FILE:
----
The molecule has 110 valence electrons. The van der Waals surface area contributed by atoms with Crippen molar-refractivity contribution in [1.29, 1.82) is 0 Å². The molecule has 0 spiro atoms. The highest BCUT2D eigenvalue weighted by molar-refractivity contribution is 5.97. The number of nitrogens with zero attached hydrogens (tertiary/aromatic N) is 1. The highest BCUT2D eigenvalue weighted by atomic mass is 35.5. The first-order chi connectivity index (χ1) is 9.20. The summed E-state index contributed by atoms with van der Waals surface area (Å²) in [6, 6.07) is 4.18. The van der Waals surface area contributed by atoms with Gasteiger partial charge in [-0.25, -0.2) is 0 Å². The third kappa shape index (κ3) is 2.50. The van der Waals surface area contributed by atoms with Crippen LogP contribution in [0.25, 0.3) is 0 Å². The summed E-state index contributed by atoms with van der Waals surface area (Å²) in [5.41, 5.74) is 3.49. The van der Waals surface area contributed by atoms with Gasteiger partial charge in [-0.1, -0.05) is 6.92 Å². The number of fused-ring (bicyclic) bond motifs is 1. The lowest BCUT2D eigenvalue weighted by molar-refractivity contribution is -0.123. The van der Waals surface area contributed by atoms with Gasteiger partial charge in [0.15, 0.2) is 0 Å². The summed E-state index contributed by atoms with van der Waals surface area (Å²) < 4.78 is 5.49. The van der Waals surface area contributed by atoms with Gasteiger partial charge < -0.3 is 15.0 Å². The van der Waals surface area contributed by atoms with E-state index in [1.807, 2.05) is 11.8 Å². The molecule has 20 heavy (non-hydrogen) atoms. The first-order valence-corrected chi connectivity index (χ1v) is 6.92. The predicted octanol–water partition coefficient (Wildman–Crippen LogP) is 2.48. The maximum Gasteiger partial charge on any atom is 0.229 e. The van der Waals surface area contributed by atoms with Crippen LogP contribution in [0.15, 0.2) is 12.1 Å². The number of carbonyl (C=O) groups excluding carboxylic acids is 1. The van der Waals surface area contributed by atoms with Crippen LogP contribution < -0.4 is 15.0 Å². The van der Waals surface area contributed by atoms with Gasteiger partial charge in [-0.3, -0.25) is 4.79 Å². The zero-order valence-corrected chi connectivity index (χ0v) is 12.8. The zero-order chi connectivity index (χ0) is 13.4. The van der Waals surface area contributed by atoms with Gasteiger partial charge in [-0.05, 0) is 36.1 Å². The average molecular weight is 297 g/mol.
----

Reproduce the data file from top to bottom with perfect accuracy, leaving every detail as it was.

The molecule has 110 valence electrons. The van der Waals surface area contributed by atoms with Crippen molar-refractivity contribution in [1.29, 1.82) is 0 Å². The molecule has 0 spiro atoms. The highest BCUT2D eigenvalue weighted by molar-refractivity contribution is 5.97. The number of nitrogens with zero attached hydrogens (tertiary/aromatic N) is 1. The highest BCUT2D eigenvalue weighted by atomic mass is 35.5. The first-order chi connectivity index (χ1) is 9.20. The summed E-state index contributed by atoms with van der Waals surface area (Å²) in [6, 6.07) is 4.18. The van der Waals surface area contributed by atoms with Gasteiger partial charge in [-0.25, -0.2) is 0 Å². The third kappa shape index (κ3) is 2.50. The van der Waals surface area contributed by atoms with Crippen LogP contribution in [0.25, 0.3) is 0 Å². The summed E-state index contributed by atoms with van der Waals surface area (Å²) in [5.41, 5.74) is 3.49. The van der Waals surface area contributed by atoms with Gasteiger partial charge in [-0.1, -0.05) is 6.92 Å². The number of fused-ring (bicyclic) bond motifs is 1. The lowest BCUT2D eigenvalue weighted by molar-refractivity contribution is -0.123. The van der Waals surface area contributed by atoms with Gasteiger partial charge in [0.15, 0.2) is 0 Å². The summed E-state index contributed by atoms with van der Waals surface area (Å²) < 4.78 is 5.49. The van der Waals surface area contributed by atoms with Gasteiger partial charge < -0.3 is 15.0 Å². The van der Waals surface area contributed by atoms with E-state index in [1.807, 2.05) is 11.8 Å². The molecule has 20 heavy (non-hydrogen) atoms. The first-order valence-corrected chi connectivity index (χ1v) is 6.92. The predicted octanol–water partition coefficient (Wildman–Crippen LogP) is 2.48. The maximum Gasteiger partial charge on any atom is 0.229 e. The van der Waals surface area contributed by atoms with Crippen LogP contribution in [0.15, 0.2) is 12.1 Å². The number of carbonyl (C=O) groups excluding carboxylic acids is 1. The van der Waals surface area contributed by atoms with Crippen LogP contribution < -0.4 is 15.0 Å². The van der Waals surface area contributed by atoms with Gasteiger partial charge in [-0.3, -0.25) is 4.79 Å². The zero-order valence-corrected chi connectivity index (χ0v) is 12.8. The zero-order chi connectivity index (χ0) is 13.4. The van der Waals surface area contributed by atoms with Gasteiger partial charge in [-0.05, 0) is 36.1 Å². The average molecular weight is 297 g/mol.